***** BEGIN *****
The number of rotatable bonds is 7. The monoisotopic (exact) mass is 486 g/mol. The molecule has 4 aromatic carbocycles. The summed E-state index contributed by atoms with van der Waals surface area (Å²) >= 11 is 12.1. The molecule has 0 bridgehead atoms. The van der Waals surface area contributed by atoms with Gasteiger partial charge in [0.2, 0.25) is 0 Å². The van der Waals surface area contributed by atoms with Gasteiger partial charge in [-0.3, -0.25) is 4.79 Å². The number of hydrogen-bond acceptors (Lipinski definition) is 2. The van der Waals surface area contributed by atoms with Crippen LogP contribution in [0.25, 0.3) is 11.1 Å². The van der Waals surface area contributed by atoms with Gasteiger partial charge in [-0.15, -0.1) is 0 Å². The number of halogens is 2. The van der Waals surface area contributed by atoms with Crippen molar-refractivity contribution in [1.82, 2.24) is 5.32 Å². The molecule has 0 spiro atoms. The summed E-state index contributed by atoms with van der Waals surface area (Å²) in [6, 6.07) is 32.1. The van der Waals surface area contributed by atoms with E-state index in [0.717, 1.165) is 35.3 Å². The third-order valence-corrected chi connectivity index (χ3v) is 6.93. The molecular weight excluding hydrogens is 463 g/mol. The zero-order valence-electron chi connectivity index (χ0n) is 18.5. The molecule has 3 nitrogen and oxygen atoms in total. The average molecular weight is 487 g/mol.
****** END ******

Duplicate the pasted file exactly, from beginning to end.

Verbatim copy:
The number of rotatable bonds is 7. The monoisotopic (exact) mass is 486 g/mol. The molecule has 4 aromatic carbocycles. The summed E-state index contributed by atoms with van der Waals surface area (Å²) >= 11 is 12.1. The molecule has 0 bridgehead atoms. The van der Waals surface area contributed by atoms with Gasteiger partial charge in [0.2, 0.25) is 0 Å². The van der Waals surface area contributed by atoms with Gasteiger partial charge in [-0.3, -0.25) is 4.79 Å². The number of hydrogen-bond acceptors (Lipinski definition) is 2. The van der Waals surface area contributed by atoms with Crippen LogP contribution in [0.25, 0.3) is 11.1 Å². The van der Waals surface area contributed by atoms with Gasteiger partial charge in [-0.15, -0.1) is 0 Å². The number of halogens is 2. The van der Waals surface area contributed by atoms with Crippen molar-refractivity contribution in [1.82, 2.24) is 5.32 Å². The molecule has 0 spiro atoms. The summed E-state index contributed by atoms with van der Waals surface area (Å²) in [6, 6.07) is 32.1. The van der Waals surface area contributed by atoms with E-state index in [0.717, 1.165) is 35.3 Å². The third-order valence-corrected chi connectivity index (χ3v) is 6.93. The molecular weight excluding hydrogens is 463 g/mol. The zero-order valence-electron chi connectivity index (χ0n) is 18.5. The molecule has 3 nitrogen and oxygen atoms in total. The average molecular weight is 487 g/mol.